How To Learn And Develop Your Freelancing Skills When You’re Just Starting Out

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As thrilling as making the decision to start freelancing can be, if you’re new to developing your existing skill set or haven’t learned the skill you want to do the freelance work for, it can be daunting. 

There is so much information on the internet on every subject and when it comes to learning your new freelancing skills that’s no different. 

Where to start? Who can you trust? How long should you spend learning before diving in?

All of these questions are completely valid and the fact that you want to develop or sharpen your skills prior to diving in head first is a good sign believe it or not. It means that you’re human and you care about providing quality work. 

Much different than the “claim to be an expert long enough until someone believes me and gives me money, then move on to the next schmuck after doing a dodgy job”. 

When it comes to learning how to build your freelance skills, this article has you covered. 

But first, a trip to the town. 

Why you should develop skills before fully diving in to freelancing

This advice mostly applies to those of you who are completely new to freelancing and may have not even done any work in the field of work that you’re trying to do. 

For those of you who have spent years honing your craft and want to get started freelancing, you should check out this resource instead. 

With that in mind the most crucial reason why you should have someone of a baseline of skill and knowledge prior to starting boils down to one concept.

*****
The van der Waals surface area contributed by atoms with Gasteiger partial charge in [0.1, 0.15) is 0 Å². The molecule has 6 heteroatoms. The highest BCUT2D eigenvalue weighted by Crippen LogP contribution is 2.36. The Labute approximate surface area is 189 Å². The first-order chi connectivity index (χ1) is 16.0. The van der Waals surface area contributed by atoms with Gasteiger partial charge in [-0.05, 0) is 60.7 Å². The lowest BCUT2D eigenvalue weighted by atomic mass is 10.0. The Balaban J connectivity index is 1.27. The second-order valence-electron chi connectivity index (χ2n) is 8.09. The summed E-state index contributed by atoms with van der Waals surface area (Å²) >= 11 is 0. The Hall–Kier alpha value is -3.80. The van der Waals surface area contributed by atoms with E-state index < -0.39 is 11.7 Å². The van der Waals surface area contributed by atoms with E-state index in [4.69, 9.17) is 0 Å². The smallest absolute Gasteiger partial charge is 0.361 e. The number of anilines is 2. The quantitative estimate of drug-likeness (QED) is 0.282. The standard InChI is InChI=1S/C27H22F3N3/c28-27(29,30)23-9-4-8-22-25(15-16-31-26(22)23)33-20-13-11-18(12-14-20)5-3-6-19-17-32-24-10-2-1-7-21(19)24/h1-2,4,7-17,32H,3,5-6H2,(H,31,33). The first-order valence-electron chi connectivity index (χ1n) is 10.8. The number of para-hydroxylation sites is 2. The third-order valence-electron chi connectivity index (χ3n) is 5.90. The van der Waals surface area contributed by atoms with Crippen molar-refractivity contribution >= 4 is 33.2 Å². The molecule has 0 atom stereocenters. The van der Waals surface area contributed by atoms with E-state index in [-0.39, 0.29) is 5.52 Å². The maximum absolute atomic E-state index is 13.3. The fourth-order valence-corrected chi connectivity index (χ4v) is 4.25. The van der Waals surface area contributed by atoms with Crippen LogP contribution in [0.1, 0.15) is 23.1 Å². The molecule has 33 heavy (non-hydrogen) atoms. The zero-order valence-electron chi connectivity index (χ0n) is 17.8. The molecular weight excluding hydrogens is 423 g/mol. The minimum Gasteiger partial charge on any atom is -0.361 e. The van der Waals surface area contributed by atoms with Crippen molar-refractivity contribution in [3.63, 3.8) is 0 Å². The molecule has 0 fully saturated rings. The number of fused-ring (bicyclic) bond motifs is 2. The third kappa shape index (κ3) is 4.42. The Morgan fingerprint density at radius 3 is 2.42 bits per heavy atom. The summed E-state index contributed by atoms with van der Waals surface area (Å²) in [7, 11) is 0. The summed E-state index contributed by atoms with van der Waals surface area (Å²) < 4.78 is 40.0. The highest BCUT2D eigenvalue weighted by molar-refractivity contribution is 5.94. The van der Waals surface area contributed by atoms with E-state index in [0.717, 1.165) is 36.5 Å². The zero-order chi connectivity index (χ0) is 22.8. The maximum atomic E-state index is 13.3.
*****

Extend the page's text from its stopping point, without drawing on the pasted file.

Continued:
Your reputation is everything as a freelancer. 

I repeat, your reputation matters. 

A lot. 

It’s not only important that you’re able to deliver on what you promised to the client and maintain a high quality standard of work, but those first few jobs will also set the tone for you and determine how you feel about yourself and your work. 

This isn’t to say that you need to wait until you’re  a complete professional before doing any sort of freelancing. If that were the case, there would be a lot less solopreneurs in the world. 

My main point is that you should be focused and serious about the work that you’re now putting out into the world. 

Unlike working a corporate job, where sometimes people don’t even have to work and still get paid, when it comes to freelancing you’re only paid as much as the excellent work that you do. 

So before you embark on your journey, developing skill, practicing, and learning are all huge steps in the right direction to ensure you start out on the best foot possible. 

How to systematically develop a new skill

If you’re not used to learning new things regularly or haven’t flexed your new skill muscles in a while, that’s okay. 

When it comes to learning how to do something new, there is clear research that’s been done to help you develop a system that works well for  you and your own personal motivations. 

The key is getting crystal clear on exactly what you want and developing a practice or good habit around what you want so that you aren’t relying on your motivation. 

1. Set a genius goal

Okay, please excuse my terrible attempt at a dad joke, what I meant was that your goals need to be S.M.A.R.T. 

S.M.A.R.T is a well known and successful goal setting framework designed to help you achieve your goals more reliably over time. It stands for:

  • Specific
  • Measurable
  • Achievable
  • Realistic 
  • Time bound

When you set a goal for your learning like “I want to complete 2 graphic design online courses and find a mentor with 2+ years of experience in the next 6 months” it really gives you something to sink your teeth into and look forward to. 

Compare that to something like “i’d really like to learn graphic design” and you’ll see why so many people fall short of their non structured goals so often. 

So do yourself a favor and set a genius goal for yourself right from the start. 

You’ll be glad you did. 

2. Break the skill into small milestones

Learning anything can feel like an overwhelming endeavor, let alone a skill that you want to be responsible for your future income potentially. 

If you view the new skill as one huge mountain that you have to overcome all at once, then your motivation is likely going to dip low when the rest of your life gets hard. 

Instead, it’s better to divide your new freelancing skill development into smaller parts and work on each of them in order, one at a time. Let’s use becoming a graphic designer as an example.